Multicore cable

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Cutaway diagram of a shielded multicore cable with four cores each with three individual conductors

A multicore cable is a type of electrical cable that combines multiple signals or power feeds into a single jacketed cable.[1] The term is normally only used in relation to a cable that has more cores than commonly encountered.[2] Not all cables with multiple insulated conductors are called multicore cables – the core in multicore refers to the number of usable connections made, not the number of conductors or wires. In most cases, a "usable connection" requires multiple conductors, such as the positive and negative conductors used for DC power.

For example, a standard three-conductor mains cable is never referred to as multicore, but a cable comprising four coaxial cables in a single sheath would be considered multicore. Confusingly, the term multicore is occasionally used to refer to the number of individual conductors rather than the number of connections, especially in Europe.[3][4] A cable with multiple conductors, but not a multicore cable, is usually called a multi-conductor or multi-wire cable.[5]

Construction[edit]

By definition, multicore cables have an outer sheath which surrounds all of the inner conductors. This is usually in the form of an extruded PVC or cross-linked polyethylene jacket, often combined with an aluminium sheath under the surface for electromagnetic shielding.[6] In many applications, this jacket adds significant mechanical protection, making the cable much more rugged. Sometimes each individual connection or channel also has its own jacket to aid mechanical or electromagnetic protection.[7]

Some multicore cables terminate in a multipin connector, often circular. Others split the cores into separate cables at the ends, terminating in a mass of connectors. This type of end is often called a fan or tail.[8]

Applications[edit]

An audio multicore cable and accompanying stage box

Multicore cables can be used for analog and digital signals as well as power distribution. They are often used to simplify the physical setup of a system and provide a neater connection between two pieces of equipment.[9] For example, in sound reinforcement, a multicore cable is often used to connect all the microphones on stage to the mixing console. This is much easier than running many individual cables, which can become messy and time consuming.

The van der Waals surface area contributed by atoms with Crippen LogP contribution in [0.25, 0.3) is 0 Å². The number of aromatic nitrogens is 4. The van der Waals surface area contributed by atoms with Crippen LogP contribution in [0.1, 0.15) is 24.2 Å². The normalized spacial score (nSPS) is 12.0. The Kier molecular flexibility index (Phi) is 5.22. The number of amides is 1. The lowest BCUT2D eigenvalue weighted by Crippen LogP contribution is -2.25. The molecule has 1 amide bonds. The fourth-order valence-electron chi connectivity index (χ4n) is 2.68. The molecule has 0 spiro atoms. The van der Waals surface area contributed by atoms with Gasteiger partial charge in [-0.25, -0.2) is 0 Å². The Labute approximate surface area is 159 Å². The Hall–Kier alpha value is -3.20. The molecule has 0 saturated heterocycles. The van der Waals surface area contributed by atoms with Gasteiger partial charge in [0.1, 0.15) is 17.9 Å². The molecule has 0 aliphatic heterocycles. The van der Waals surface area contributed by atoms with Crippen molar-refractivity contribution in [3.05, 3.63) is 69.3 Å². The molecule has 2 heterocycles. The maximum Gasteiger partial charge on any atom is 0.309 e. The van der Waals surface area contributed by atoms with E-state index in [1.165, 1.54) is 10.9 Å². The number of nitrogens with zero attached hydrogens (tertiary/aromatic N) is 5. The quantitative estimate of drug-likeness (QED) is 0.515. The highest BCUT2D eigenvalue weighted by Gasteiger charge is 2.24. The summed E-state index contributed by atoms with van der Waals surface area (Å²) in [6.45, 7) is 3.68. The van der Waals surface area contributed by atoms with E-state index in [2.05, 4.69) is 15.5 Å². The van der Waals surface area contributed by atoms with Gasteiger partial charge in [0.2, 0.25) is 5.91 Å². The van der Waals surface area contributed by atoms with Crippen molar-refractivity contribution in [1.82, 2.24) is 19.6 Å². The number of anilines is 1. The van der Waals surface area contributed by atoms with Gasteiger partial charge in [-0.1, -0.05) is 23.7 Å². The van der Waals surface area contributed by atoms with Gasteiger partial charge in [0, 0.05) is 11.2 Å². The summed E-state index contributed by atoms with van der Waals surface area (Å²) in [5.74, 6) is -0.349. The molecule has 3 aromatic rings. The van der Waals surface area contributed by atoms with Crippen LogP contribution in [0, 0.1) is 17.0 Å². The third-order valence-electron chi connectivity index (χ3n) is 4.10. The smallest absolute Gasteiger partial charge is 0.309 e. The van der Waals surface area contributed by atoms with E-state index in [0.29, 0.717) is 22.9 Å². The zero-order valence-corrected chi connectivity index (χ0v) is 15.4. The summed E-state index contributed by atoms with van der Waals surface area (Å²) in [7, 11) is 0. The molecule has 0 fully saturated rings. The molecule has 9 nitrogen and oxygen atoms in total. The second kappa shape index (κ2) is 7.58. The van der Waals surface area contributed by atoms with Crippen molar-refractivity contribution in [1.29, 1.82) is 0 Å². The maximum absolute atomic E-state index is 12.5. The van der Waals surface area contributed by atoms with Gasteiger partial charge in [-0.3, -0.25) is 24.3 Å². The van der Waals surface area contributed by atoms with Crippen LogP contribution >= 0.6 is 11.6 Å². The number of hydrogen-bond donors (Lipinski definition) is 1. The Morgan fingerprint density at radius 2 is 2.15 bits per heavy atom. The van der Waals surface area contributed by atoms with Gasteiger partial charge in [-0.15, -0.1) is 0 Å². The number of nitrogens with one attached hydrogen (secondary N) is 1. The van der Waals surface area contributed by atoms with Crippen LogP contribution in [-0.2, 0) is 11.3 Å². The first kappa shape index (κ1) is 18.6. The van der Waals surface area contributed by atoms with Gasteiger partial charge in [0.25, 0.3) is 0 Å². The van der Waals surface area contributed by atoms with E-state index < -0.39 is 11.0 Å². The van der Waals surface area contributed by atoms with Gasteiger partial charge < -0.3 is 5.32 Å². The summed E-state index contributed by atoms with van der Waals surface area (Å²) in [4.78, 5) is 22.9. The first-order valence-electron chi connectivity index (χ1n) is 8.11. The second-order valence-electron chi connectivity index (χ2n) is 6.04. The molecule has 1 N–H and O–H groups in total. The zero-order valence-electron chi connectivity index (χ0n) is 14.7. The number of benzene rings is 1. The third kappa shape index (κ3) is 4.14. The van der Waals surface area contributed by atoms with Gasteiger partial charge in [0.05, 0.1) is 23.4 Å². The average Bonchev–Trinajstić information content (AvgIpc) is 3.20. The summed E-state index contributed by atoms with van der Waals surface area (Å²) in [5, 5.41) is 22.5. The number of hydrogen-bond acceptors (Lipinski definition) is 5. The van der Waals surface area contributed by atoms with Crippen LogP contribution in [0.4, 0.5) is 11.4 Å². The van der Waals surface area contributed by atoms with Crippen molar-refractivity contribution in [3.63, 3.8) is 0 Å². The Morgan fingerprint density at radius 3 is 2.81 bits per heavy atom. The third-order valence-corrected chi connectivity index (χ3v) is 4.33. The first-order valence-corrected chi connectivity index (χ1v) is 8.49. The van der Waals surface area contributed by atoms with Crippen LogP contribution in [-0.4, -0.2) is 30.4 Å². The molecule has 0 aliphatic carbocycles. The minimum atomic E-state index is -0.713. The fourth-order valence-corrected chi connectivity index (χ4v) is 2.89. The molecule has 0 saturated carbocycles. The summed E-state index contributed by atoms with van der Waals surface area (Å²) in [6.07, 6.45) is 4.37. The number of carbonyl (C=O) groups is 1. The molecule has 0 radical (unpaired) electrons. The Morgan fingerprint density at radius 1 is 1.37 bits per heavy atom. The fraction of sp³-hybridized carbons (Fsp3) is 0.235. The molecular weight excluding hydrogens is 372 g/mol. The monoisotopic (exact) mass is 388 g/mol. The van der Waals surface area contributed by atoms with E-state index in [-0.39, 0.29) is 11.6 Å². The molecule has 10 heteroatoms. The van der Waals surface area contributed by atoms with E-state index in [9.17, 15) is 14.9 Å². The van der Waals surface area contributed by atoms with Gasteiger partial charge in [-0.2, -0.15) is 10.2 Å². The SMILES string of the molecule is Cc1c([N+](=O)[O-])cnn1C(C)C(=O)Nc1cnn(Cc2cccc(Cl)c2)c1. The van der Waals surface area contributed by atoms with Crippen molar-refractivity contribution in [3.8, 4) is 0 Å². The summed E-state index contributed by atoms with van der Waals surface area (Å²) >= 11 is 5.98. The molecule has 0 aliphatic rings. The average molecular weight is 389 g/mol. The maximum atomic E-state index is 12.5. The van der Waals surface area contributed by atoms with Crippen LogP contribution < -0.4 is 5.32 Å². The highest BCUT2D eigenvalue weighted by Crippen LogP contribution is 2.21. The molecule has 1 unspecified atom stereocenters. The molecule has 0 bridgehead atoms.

Some multicore cables combine different types of connections, such as a siamese cable which typically consists of power and coaxial conductors.[10] This type of multicore is often advantageous in home wiring as it minimizes the number of cables run through the subfloor or ceiling cavity of a building.[11]

Some common applications of multicore cables are:

The "hybrid cable" used for the Xbox 360 carries composite, component and audio signals

See also[edit]

References[edit]

  1. ^ "What is a Multicore Cable?". Custom Designed Cables Ltd. 28 April 2015. Retrieved 9 July 2019.
  2. ^ "What Is a Multicore Cable?". wiseGEEK. Conjecture Corporation. Retrieved 9 July 2019.
  3. ^ "Multi-Conductor Cable". Galaxy Wire & Cable. Retrieved 9 July 2019.
  4. ^ "The Difference Between The Single Core And Multi Core Electric Wire". Galaxy Cable. Xi'an Galaxy Rising Industrial Co.,Ltd. 20 September 2016. Retrieved 9 July 2019.
  5. ^ Davis, Larry (15 January 2012). "Definitions of Technical Terms - 'Mov' to 'Mz'". Electronic Engineering Dictionary. Retrieved 9 July 2019. Two or more insulated conductors (solid or stranded) contained in a common covering or jacket
  6. ^ Moore, George F.; BICC Cables (1997). Electric Cables Handbook (3rd ed.). Blackwell Science. pp. 40, 88. ISBN 978-0-632-04075-9.
  7. ^ "Broadcast Connectivity Solutions" (PDF). Jaycor International. Retrieved 5 July 2019. Individual aluminium-mylar screen over each pair; Individual PVC sheath over each screened pair; Nitrile (High Flex) PVC Sheath
  8. ^ "Audio Snake Components" (PDF). Canare. 13 April 2007. Retrieved 9 July 2019.
  9. ^ a b Boyce, Teddy (2014). Introduction to Live Sound Reinforcement (1st ed.). Friesen Press. p. 50. ISBN 978-1-4602-3890-5.
  10. ^ a b Crawford, Trent. "What is Siamese Cable?". Sewell Development Corporation. Retrieved 9 July 2019.
  11. ^ "Multicore Cable". Custom Designed Cables Ltd. Retrieved 9 July 2019. used to combine multiple functionalities into a single cable, such as data, power and control enabling faster terminations but also importantly saving time with multiple cable runs as every element is within a single cable
  12. ^ a b Cabling: The Complete Guide to Network Wiring (3rd ed.).
  13. ^ "Xbox 360™ Component HD AV Cable". Microsoft. Archived from the original on 1 June 2009. Retrieved 9 July 2019.